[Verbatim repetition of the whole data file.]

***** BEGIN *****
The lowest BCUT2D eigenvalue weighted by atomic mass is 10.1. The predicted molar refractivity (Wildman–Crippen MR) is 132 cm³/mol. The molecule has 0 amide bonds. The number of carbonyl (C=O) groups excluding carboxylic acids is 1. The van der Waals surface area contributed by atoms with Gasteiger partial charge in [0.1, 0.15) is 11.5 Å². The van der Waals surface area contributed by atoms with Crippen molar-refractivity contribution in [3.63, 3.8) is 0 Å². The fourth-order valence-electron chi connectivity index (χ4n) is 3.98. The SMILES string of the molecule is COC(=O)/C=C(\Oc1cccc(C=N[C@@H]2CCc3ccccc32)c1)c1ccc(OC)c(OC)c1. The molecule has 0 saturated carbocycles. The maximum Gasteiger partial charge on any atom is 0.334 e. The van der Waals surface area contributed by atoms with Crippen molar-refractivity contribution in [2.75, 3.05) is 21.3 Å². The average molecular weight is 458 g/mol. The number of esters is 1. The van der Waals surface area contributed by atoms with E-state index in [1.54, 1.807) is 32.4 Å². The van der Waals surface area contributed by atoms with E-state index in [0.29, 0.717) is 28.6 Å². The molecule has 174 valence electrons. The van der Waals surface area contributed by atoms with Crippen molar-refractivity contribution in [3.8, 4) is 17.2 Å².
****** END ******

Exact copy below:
The lowest BCUT2D eigenvalue weighted by atomic mass is 10.1. The predicted molar refractivity (Wildman–Crippen MR) is 132 cm³/mol. The molecule has 0 amide bonds. The number of carbonyl (C=O) groups excluding carboxylic acids is 1. The van der Waals surface area contributed by atoms with Gasteiger partial charge in [0.1, 0.15) is 11.5 Å². The van der Waals surface area contributed by atoms with Crippen molar-refractivity contribution in [3.63, 3.8) is 0 Å². The fourth-order valence-electron chi connectivity index (χ4n) is 3.98. The SMILES string of the molecule is COC(=O)/C=C(\Oc1cccc(C=N[C@@H]2CCc3ccccc32)c1)c1ccc(OC)c(OC)c1. The molecule has 0 saturated carbocycles. The maximum Gasteiger partial charge on any atom is 0.334 e. The van der Waals surface area contributed by atoms with Crippen molar-refractivity contribution in [2.75, 3.05) is 21.3 Å². The average molecular weight is 458 g/mol. The number of esters is 1. The van der Waals surface area contributed by atoms with E-state index in [1.54, 1.807) is 32.4 Å². The van der Waals surface area contributed by atoms with E-state index in [0.29, 0.717) is 28.6 Å². The molecule has 174 valence electrons. The van der Waals surface area contributed by atoms with Crippen molar-refractivity contribution in [3.8, 4) is 17.2 Å².